HomeShamong NewsSeneca Field Hockey leads the fight against breast cancer

Seneca Field Hockey leads the fight against breast cancer


Seneca High School field hockey head coach Julie Smith and the rest of her staff believe in turning a negative scenario into a beneficial experience by generating whatever positive spin they can.

An example of this has been the great deal of awareness and money they have raised for breast cancer research over the past few Octobers.

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“Breast cancer, and cancer in general, has forever altered the lives of many people that I, and my field hockey coaches, love,” Smith said. “While we can’t change what has happened, we can work to make a positive impact.”

Smith preaches to her students that even in the darkest of times, when they feel most helpless, they have the ability to make a positive difference by channeling pain into motivation.

In 2011, she started piecing together small things to help support breast cancer awareness any way she could.

The team started with baked goods and temporary tattoos that ended up being a huge hit.

The tattoos really took off after she consulted head football coach Bill Fisher, asking if they could work with him on a football game.

The field hockey girls wore them to school and the student body immediately joined their efforts, buying and wearing them to the football game.

That first year, they raised nearly $600 to fight breast cancer, and the experience really opened Smith’s eyes.

“I saw our Seneca students’ willingness to support our cause and knew we could do even more,” Smith said.

Smith also wanted to have a “Play for the Cure” game, so she got together with Shawnee High School field hockey coach Renee Phelps to coordinate a game between the two teams they would dedicate each year to fighting breast cancer.

Unfortunately, the game hasn’t always worked out against Shawnee, due to scheduling or weather providing complications, so Seneca has decided to make it a home game in October each year.

The girls wear pink jerseys and gear Smith gets together each year for this game.

“It is a lot of planning. I have to order shirts that the different kids can wear in games, so they have to have numbers and names. I always have to worry about a possible mistake when I work with the distributors, but each year, I’ve found that no matter how exhausting it can be, it always ends up being worth it in the end after seeing how many people get involved,” Smith said.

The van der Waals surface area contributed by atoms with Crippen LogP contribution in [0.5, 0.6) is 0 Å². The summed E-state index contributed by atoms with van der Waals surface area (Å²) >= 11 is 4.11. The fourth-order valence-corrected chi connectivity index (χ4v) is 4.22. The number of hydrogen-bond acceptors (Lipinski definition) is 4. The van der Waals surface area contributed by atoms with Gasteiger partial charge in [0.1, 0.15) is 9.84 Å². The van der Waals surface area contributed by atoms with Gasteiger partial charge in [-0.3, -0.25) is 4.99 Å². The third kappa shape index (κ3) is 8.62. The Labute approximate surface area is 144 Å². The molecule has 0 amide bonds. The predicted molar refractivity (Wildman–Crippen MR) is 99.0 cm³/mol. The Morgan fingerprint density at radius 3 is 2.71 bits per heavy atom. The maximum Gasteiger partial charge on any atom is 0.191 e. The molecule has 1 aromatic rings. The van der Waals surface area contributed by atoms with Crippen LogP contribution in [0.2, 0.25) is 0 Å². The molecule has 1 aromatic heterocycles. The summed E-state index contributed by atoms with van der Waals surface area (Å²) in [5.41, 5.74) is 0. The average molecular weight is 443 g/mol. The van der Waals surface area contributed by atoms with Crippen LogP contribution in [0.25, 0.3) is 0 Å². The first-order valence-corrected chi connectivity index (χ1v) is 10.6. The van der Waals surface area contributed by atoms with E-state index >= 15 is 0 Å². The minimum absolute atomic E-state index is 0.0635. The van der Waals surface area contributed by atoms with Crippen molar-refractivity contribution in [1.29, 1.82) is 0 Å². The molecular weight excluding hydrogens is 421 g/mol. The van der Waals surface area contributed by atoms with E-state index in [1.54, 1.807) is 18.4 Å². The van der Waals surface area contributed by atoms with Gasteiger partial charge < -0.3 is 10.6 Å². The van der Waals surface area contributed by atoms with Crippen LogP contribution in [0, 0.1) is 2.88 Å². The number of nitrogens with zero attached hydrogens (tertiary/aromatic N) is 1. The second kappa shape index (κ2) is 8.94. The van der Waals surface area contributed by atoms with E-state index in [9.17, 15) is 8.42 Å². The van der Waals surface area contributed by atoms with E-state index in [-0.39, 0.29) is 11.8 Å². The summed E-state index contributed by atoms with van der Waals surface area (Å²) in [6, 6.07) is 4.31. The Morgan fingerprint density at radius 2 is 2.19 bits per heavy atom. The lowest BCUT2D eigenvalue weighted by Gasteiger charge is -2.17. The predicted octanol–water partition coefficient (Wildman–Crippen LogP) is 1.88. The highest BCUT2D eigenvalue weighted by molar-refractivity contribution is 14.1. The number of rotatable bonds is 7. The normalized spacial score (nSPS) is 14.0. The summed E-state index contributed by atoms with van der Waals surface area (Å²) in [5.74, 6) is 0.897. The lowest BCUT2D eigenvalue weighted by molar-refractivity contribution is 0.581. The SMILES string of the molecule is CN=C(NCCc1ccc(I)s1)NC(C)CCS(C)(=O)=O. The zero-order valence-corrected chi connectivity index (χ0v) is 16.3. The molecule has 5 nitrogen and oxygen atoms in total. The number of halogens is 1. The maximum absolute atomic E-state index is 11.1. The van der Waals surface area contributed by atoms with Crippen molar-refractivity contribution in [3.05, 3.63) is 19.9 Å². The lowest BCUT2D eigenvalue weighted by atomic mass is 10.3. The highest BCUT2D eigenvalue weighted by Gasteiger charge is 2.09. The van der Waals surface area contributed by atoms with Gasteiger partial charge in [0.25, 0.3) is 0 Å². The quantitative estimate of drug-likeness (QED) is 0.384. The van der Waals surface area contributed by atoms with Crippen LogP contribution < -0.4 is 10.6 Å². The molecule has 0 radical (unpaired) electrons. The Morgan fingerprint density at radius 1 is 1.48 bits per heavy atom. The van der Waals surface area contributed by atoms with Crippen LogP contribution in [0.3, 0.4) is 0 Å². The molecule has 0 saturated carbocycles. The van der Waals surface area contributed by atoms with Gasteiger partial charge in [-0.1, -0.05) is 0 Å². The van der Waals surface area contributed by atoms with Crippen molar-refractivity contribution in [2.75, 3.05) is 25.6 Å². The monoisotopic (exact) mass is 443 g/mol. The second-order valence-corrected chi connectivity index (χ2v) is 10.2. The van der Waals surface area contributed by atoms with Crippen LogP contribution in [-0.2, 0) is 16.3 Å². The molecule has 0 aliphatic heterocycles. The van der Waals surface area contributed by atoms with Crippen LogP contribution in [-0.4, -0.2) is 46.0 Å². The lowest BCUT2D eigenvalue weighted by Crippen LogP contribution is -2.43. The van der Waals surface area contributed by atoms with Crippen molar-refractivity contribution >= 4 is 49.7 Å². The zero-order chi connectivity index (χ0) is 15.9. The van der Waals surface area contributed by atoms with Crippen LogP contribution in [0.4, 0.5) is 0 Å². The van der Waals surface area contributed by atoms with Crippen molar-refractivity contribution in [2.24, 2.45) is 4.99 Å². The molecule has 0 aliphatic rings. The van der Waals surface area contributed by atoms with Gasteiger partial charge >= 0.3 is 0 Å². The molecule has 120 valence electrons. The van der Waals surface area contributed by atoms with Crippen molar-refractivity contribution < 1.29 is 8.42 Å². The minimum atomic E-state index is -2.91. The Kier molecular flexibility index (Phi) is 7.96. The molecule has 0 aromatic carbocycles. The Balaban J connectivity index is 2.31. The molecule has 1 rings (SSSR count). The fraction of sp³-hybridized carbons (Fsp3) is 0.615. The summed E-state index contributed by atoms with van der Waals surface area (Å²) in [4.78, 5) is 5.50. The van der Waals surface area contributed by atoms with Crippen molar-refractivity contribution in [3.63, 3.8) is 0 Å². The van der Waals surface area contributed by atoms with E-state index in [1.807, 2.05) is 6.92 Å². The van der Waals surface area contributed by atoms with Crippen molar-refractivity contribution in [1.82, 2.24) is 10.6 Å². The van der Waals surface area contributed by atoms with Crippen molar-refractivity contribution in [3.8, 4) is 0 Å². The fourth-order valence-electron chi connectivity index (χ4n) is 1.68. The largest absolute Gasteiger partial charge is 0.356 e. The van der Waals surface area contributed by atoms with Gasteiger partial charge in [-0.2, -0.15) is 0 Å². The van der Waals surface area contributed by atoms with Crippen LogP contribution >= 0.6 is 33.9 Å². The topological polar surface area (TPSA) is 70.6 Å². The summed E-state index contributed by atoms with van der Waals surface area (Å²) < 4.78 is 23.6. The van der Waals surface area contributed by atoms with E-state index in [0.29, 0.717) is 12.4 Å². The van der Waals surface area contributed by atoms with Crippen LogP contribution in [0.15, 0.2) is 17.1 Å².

In 2012, the team began wearing these shirts, along with the tattoos, in their Play for the Cure game, and they sold additional tattoos and shirts to the student body.

Once again, the football team dedicated a game to Playing for the Cure the following year. Students wore their shirts and tattoos, and again, the donations increased.

The following year, more fall sports teams started getting involved in the movement, and the Seneca youth field hockey program joined.

“The past few years have become even more meaningful to me, as people I love have suffered from cancer. Last year, the daughter of a former co-worker, a girl I coached when she was 8, lost a battle to cancer at the age of 17. Another girl I coached when I was an assistant college coach lost her mother to breast cancer,” Smith said.

Art teacher and freshman coach at the time Allison Ciavagila helped turned Smith’s vision of the logo they use for the shirts and other items into a reality with her creative background.

Parents also supported the team’s efforts by making baked goods and purchasing drinks, candy and other items to sell at the concession stand during the Play for the Cure game.

Smith could not say enough about the outpouring of assistance she has received from these outside sources to help achieve better results.

They now raise around $12,000 each year to donate to breast cancer research funds and get the whole school and community involved in the process.

As impressive as this is, Smith is just beginning her journey toward raising funds and knowledge.

“In my dream world, all the teams would be involved!” she said.


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